Cutting-edge theories of physics suggest time may not be real – but even if they’re right, life can still go on as usual.
Physicists know a lot about the most fundamental properties of the universe, but they certainly don’t know everything. 2021 was a big year for physics – what was learned and what’s coming next?
Astronomers watched a pair of pulsars for 16 years to test the theory of general relativity, which has stood unchallenged for over a century.
Such a mission could be developed soon, allowing astrophysicists to take selfies of the solar system and use the Sun’s gravity as a lens to peer deep into space.
Gravity is something every person on Earth intuitively understands: It is what keeps you on the ground. But how come gravity pulls down, rather than pushes up? Einstein came up with the answer.
The world’s biggest gravitational wave observatory is now probing the limits of quantum mechanics.
If humanity wants to travel between stars, people are going to need to travel faster than light. New research suggests that it might be possible to build warp drives and beat the galactic speed limit.
Bending space into warp bubbles to travel faster than light may never be a reality, but distorting the flow of time just might be possible.
Calculations show that wormholes should create a spectacular display of gamma rays that we could try to observe.
Field theory describes the universe as energy flowing along unending lines. With this perspective, it is possible to define a new fundamental building block of matter.
Roger Penrose helped resurrect Einstein’s general theory of relativity, and Reinhard Genzel and Andrea Ghez showed there was a black hole in the middle of our galaxy.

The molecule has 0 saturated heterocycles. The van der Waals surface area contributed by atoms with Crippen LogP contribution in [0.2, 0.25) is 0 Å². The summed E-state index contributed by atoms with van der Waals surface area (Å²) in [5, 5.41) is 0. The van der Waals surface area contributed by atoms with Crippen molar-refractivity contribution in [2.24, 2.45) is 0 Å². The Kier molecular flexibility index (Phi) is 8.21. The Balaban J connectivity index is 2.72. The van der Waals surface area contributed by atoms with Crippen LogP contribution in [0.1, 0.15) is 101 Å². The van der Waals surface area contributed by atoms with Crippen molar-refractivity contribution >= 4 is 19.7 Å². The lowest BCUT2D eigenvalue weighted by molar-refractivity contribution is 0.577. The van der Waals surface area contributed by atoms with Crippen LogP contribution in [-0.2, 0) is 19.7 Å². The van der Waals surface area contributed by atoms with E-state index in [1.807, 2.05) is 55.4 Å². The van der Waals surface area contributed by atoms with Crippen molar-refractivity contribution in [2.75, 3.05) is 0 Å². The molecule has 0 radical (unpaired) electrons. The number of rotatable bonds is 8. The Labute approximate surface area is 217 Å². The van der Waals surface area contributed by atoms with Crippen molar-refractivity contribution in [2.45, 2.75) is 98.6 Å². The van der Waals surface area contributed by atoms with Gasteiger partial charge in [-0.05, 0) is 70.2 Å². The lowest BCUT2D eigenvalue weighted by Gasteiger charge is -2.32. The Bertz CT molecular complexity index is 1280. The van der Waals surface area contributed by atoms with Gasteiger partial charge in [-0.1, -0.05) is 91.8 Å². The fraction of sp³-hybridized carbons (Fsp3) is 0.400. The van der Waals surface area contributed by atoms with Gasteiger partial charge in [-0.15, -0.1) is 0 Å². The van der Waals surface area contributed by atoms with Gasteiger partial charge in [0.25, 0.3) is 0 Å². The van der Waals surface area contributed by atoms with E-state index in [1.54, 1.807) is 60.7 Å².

Dark energy is probably a sea of constant energy in empty space itself, according to new research.
The h-index has become an indicator of quality for many researchers and may influence the allocation of research funds. But some question its value.
Scientists turned Earth into one giant telescope to capture the uncapturable.
The crucial phase of our discovery of black holes took place in a suitably dark period of human history – World War II.
Astronomers traced a single star as it passed close to the black hole at the centre of our galaxy, and detected the telltale signature of Einstein’s gravity in action.
An extreme laboratory in space involving three dead stars has shown that all objects really do accelerate identically, proving Einstein right.
Exactly 99 years after Einstein’s theory of general relativity was proven right in our own solar system, scientists show that it also holds true for entire galaxies.
Stephen Hawking was a highly creative scientist, pushing past assumptions and playing with “what if” scenarios to take physics to new levels.
A future that continues to have increasingly fast computing depends on quantum physics – but research is showing that there are limits to how fast quantum computers can go.